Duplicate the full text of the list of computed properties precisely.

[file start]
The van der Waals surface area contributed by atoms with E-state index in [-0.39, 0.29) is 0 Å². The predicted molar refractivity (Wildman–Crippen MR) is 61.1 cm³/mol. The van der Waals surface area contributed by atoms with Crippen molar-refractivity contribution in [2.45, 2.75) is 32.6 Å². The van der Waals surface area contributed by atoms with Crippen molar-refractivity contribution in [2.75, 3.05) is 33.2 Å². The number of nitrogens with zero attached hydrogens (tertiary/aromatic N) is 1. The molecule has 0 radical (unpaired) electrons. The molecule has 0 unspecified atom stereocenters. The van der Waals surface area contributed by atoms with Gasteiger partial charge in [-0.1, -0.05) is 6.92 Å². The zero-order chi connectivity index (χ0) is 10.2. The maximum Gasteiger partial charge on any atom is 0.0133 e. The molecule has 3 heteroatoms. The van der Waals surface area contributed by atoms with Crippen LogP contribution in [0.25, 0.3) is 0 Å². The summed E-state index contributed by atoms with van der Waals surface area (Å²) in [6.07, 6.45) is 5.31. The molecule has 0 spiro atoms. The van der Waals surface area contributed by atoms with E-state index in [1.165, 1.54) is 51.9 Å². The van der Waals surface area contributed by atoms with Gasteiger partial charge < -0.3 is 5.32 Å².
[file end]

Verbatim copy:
The van der Waals surface area contributed by atoms with E-state index in [-0.39, 0.29) is 0 Å². The predicted molar refractivity (Wildman–Crippen MR) is 61.1 cm³/mol. The van der Waals surface area contributed by atoms with Crippen molar-refractivity contribution in [2.45, 2.75) is 32.6 Å². The van der Waals surface area contributed by atoms with Crippen molar-refractivity contribution in [2.75, 3.05) is 33.2 Å². The number of nitrogens with zero attached hydrogens (tertiary/aromatic N) is 1. The molecule has 0 radical (unpaired) electrons. The molecule has 0 unspecified atom stereocenters. The van der Waals surface area contributed by atoms with Gasteiger partial charge in [-0.1, -0.05) is 6.92 Å². The zero-order chi connectivity index (χ0) is 10.2. The maximum Gasteiger partial charge on any atom is 0.0133 e. The molecule has 3 heteroatoms. The van der Waals surface area contributed by atoms with Crippen LogP contribution in [0.25, 0.3) is 0 Å². The summed E-state index contributed by atoms with van der Waals surface area (Å²) in [6.07, 6.45) is 5.31. The molecule has 0 spiro atoms. The van der Waals surface area contributed by atoms with E-state index in [1.165, 1.54) is 51.9 Å². The van der Waals surface area contributed by atoms with Gasteiger partial charge < -0.3 is 5.32 Å².